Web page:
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#71378 - 05/26/02 12:12 PM gready
Jazzoctopus Offline
old hand

Registered: 07/03/00
Posts: 1094
Loc: Cincinnati & Loveland, Ohio, U...
In order to experience as much of a dichotomy as possible, I've begun reading Joyce's Dubliners while still working on The Fountainhead.

In the second tale, "An Encounter", I encountered the passage: "He began to talk of the weather, saying that it would be a very hot summer and adding that the seasons had changed gready since he was a boy--a long time ago."

I think I can pretty well understand what it means from context, but I haven't found it in "the dictionary" or by googling. I suspect that it's Irish slang, being Joyce and all. Does anyone know anything about it?

#71379 - 05/26/02 03:17 PM Re: gready
Rapunzel Offline

Registered: 01/18/01
Posts: 328
Loc: Eastern Pennsylvania
Might it be a typo for "greatly?"

#71380 - 05/26/02 09:18 PM Re: gready
Jazzoctopus Offline
old hand

Registered: 07/03/00
Posts: 1094
Loc: Cincinnati & Loveland, Ohio, U...
Ah yes, good point. I looked other places and found it both ways, so I believe you're right. Thanks.

#71381 - 05/26/02 09:28 PM Re: gready
Wordwind Offline
Carpal Tunnel

Registered: 09/30/01
Posts: 6296
Loc: Piedmont Region of Virginia, U...
I haven't read that story in years, but I'd say that the word meant greatly, but Joyce was writing it as the speaker pronounced it rather than as a typographical error....although that's possible, too, but I'd bet on the odd pronunciation.

#71382 - 05/26/02 10:44 PM Re: gready
Jazzoctopus Offline
old hand

Registered: 07/03/00
Posts: 1094
Loc: Cincinnati & Loveland, Ohio, U...
Speaking of Joyce . . . since, well, we kind of are . . . what experiences have you all had with him? I haven't read too much yet, basically just the first two stories of Dubliners (I've read that it's best to start with his early works and go chronologically), but I'm not quite getting that epiphany that's supposed to be in each story. Is this because of a lack of knowledge about Irish culture, or it is really that complex? What do you think?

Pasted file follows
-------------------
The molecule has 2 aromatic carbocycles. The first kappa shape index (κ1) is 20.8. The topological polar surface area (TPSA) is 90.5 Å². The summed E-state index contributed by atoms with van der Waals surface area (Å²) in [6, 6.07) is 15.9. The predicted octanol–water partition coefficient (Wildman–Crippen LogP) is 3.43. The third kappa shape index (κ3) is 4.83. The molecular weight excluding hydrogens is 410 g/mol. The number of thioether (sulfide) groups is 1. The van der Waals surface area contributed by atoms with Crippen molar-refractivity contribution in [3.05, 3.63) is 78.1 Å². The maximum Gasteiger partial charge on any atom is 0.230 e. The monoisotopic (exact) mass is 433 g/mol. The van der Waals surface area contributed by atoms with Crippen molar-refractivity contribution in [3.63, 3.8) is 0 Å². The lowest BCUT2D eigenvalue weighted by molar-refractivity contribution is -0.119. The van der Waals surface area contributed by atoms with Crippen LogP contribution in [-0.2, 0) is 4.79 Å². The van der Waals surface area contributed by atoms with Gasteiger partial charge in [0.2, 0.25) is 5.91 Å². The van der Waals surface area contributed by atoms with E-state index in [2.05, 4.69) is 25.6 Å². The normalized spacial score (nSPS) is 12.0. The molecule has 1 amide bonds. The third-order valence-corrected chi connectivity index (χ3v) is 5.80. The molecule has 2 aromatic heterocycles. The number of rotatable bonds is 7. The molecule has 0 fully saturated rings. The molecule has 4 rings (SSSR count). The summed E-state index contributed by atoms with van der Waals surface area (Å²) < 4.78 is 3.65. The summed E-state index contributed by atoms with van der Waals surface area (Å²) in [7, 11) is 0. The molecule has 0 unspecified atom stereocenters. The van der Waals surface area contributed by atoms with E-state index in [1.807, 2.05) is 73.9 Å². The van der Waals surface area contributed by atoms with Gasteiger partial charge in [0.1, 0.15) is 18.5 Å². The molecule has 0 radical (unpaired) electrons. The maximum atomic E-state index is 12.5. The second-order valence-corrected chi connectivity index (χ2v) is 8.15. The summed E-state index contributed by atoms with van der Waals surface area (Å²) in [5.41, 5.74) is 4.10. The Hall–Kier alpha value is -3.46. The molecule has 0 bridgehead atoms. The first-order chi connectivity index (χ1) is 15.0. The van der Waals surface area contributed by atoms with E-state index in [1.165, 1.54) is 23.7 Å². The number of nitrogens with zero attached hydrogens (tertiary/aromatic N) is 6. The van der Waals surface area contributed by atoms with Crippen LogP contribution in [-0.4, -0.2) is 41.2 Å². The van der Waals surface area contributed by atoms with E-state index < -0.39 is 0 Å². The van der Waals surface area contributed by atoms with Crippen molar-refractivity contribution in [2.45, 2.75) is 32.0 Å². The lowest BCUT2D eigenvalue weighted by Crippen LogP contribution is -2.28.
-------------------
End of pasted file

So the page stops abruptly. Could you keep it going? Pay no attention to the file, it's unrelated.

#71383 - 05/27/02 08:08 AM Re: gready
belligerentyouth Offline
old hand

Registered: 12/20/00
Posts: 1055
Loc: Berlin
A good place to dip your feet in is 'A Portrait of ..', if you're going for his early works. I haven't read Dubliners, but Ulysses is a slog to say the least. I read it as best I could. It's a book I'll have to come back to though; I don't have the tools with which to adequately enjoy and comprehend it.

#71384 - 05/27/02 09:36 AM Re: gready
slithy toves Offline

Registered: 01/29/02
Posts: 320
Loc: Sarasota, Florida, US
I agree that A Portrait of the Artist,,, is a proper vehicle into the Joycean realm--the atmosphere is all there, but the reader can penetrate it without any real disorientation. Ulysses and especially Finnegan's Wake demand much more of an investment , but are well worth the effort for anyone who loves words. There are some valuable books written by Joyce scholars, delving into the author's quirky genius with vocabulary.

Best of all for the reader just getting into Joyce is, I think, Dubliners. I find The Dead a deeply moving story. I also loved John Huston's filmed version. As I recall, it was his last movie--a wonderful epiphany.

#71385 - 05/27/02 09:15 PM Re: Joyce
Bobyoungbalt Offline

Registered: 11/22/00
Posts: 1289
I agree, ST, that Portrait of the Artist is the best introduction to Joyce. Better even than Dubliners. But by all means, Jazzo, once you've read Portrait, do try Ulysses. It's a masterpiece. Joyce's inventive use of the language is truly astounding. I'm not alluding just to the stream-of-consciousness technique, but to his use of words and style. There is a section (the one where Bloom visits the hospital where Mrs. Purefoy is lying in) where he starts in a sort of Ango-Saxon style, using no words with a derivation from anything other than Anglo-Saxon, then segues into a Middle English style, from there to Spencerian, then to late Elizabethan, etc., giving you a short historic tour of the English language. Then there is the part written like advertisements. Many lyrical passages, many linguistic leg-pulls and just having a good old time with language.


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